Park City High hockey starts to thaw
Last Wednesday’s hockey game between Park City High School and Viewmont High School doesn’t look like much on paper, especially for the Miners, who lost 3-0, but for PCHS coach Josh Angevine and his players, it was a success. With half the team gone on a travel trip, the admitted underdogs were pleased with the result.
It showed that the Miners are turning a corner this season, and with a full squad, could be a contender against the state’s best teams.
The resurgence coincides with a return of several skilled players from other sports.
Having players like Beau Pederson and his brother,goalkeeper Andrew Pederson, back from football, and senior Jack Hanskat back from golf has certainly helped the team. After starting 3-2, the hockey team won four straight games with its full roster and stands at 7-3 following Wednesday’s game.
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Games against the Murray Spartans and Viewmont show how far the Miners have come. For example, the Spartans, who beat the Miners 8-1 at the start of the season, lost to Viewmont 3-5, while the reinforced Miners lost 3-0 to Viewmont last week.
Despite an inability to score, the Miners produced 29 shots on goal against the Vikings, and for the most part kept pace with them.
“I think this game was really good for us,” Angevine said last Wednesday. “We knew we were going to have a short bench; we knew they were going to essentially have their full squad. The message before the game was essentially ‘We have nothing to lose, so be loose, let’s be relaxed, let’s have fun, but let’s bring it to them.’”
A large graduating class and an exodus of players to travel teams in other states left a talent and leadership vacuum on the Miners’ squad, according to players and Angevine.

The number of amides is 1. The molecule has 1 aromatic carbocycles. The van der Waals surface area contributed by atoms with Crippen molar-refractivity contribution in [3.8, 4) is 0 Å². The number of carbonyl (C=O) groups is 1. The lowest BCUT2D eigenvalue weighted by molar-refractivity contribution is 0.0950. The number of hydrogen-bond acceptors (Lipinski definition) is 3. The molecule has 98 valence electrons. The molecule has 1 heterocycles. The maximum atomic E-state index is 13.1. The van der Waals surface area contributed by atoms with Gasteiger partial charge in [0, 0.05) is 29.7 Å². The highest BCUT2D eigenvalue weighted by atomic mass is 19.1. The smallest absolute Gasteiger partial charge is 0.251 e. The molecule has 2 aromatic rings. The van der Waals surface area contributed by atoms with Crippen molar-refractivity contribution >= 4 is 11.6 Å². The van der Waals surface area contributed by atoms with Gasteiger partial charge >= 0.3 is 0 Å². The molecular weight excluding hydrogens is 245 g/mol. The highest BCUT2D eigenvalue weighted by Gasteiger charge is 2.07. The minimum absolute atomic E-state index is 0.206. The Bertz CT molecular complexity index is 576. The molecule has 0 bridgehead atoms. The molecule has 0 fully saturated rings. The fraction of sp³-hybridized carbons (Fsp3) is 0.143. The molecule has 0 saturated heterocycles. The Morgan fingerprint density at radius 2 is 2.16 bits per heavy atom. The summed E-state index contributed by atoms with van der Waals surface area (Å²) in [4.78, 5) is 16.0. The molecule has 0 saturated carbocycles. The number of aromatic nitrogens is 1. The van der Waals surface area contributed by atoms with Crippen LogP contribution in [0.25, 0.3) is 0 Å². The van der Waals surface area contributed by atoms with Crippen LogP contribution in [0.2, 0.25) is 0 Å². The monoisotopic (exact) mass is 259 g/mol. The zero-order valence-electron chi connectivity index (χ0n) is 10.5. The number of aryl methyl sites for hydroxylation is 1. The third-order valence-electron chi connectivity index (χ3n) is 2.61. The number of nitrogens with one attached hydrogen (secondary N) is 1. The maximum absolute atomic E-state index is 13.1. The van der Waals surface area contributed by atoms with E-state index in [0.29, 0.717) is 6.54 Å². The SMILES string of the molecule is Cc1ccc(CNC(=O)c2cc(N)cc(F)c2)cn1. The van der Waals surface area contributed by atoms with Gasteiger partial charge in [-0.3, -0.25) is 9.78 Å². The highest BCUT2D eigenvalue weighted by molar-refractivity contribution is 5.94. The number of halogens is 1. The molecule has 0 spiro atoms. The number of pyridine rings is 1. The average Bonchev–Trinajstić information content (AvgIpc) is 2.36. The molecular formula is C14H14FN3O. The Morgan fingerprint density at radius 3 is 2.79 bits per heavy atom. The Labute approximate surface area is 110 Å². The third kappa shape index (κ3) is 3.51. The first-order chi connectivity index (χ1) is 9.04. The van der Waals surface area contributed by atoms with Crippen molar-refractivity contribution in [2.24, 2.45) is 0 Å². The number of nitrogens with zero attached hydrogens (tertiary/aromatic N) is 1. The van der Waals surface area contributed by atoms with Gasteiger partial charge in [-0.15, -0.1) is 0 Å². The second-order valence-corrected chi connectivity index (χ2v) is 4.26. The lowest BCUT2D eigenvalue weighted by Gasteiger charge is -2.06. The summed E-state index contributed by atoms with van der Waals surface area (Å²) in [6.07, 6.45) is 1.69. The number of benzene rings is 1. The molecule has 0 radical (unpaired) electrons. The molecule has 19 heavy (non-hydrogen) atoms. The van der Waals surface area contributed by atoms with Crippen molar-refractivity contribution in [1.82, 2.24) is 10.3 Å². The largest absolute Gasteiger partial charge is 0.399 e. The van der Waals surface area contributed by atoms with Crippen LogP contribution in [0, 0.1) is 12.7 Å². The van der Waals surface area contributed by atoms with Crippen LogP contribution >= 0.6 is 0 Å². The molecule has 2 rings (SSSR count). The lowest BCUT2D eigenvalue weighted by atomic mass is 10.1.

Since the season’s start, Angevine has tried to foster an underdog mentality on the team. He said last Wednesday’s game was just what he wanted from his squad, apart from the score.
“The thing that I’m most impressed with is our guys stayed disciplined,” he said. “There weren’t any big, big breakdowns with selfish, lazy penalties. It was all hard-nosed in front of the net, which is acceptable.”
There were fewer hookings, trippings and slashings, according to Angevine, which he said usually stem from not getting to the play soon enough, or being left behind.
“We didn’t see any of that tonight,” Angevine said. “It was … protecting the goalie, battling for loose pucks.”
Beau Pederson, a senior, said the team hasn’t been up to the standard they want, “but we’ve definitely started to put it together lately.”
“Especially with a game like this,” he added. “Playing the No. 1 team in the state with half of our guys and playing this well is a big sign that we’re improving.”
The Miners will see if they have truly turned over a new leaf in the next few games as they face Wasatch Back (7-2-0) on Wednesday, Nov. 29, then Northern Utah (7-2-0) on Dec. 11.
For now, Pederson said he is looking forward to another big game, this time, with a full team.
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It’s going to be at least another month before Summit County’s high school athletes have any chance of getting onto the field again.